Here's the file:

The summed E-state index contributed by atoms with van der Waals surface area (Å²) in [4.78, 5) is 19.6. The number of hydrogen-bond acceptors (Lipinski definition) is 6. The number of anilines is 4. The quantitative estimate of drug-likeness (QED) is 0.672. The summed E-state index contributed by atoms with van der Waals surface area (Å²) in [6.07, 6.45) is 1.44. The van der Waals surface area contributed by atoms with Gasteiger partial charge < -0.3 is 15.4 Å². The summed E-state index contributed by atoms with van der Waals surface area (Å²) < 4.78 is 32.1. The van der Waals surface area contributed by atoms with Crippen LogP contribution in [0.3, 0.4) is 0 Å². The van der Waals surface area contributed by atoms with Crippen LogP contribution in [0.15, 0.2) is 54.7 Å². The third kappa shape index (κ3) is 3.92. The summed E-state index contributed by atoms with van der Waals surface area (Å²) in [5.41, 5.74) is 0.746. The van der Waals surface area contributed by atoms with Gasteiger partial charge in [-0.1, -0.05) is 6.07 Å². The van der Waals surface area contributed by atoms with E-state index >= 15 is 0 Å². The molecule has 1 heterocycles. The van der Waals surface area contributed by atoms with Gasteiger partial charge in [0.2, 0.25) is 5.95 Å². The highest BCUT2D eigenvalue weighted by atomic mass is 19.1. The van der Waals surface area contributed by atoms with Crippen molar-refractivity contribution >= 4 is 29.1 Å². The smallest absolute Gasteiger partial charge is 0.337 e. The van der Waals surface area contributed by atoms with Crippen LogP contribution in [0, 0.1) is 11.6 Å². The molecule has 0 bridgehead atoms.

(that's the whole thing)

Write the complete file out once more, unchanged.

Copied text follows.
The summed E-state index contributed by atoms with van der Waals surface area (Å²) in [4.78, 5) is 19.6. The number of hydrogen-bond acceptors (Lipinski definition) is 6. The number of anilines is 4. The quantitative estimate of drug-likeness (QED) is 0.672. The summed E-state index contributed by atoms with van der Waals surface area (Å²) in [6.07, 6.45) is 1.44. The van der Waals surface area contributed by atoms with Gasteiger partial charge < -0.3 is 15.4 Å². The summed E-state index contributed by atoms with van der Waals surface area (Å²) < 4.78 is 32.1. The van der Waals surface area contributed by atoms with Crippen LogP contribution in [0.3, 0.4) is 0 Å². The van der Waals surface area contributed by atoms with Crippen LogP contribution in [0.15, 0.2) is 54.7 Å². The third kappa shape index (κ3) is 3.92. The summed E-state index contributed by atoms with van der Waals surface area (Å²) in [5.41, 5.74) is 0.746. The van der Waals surface area contributed by atoms with Gasteiger partial charge in [-0.1, -0.05) is 6.07 Å². The van der Waals surface area contributed by atoms with E-state index >= 15 is 0 Å². The molecule has 1 heterocycles. The van der Waals surface area contributed by atoms with Gasteiger partial charge in [0.2, 0.25) is 5.95 Å². The highest BCUT2D eigenvalue weighted by atomic mass is 19.1. The van der Waals surface area contributed by atoms with Crippen molar-refractivity contribution >= 4 is 29.1 Å². The smallest absolute Gasteiger partial charge is 0.337 e. The van der Waals surface area contributed by atoms with Crippen LogP contribution in [0, 0.1) is 11.6 Å². The molecule has 0 bridgehead atoms.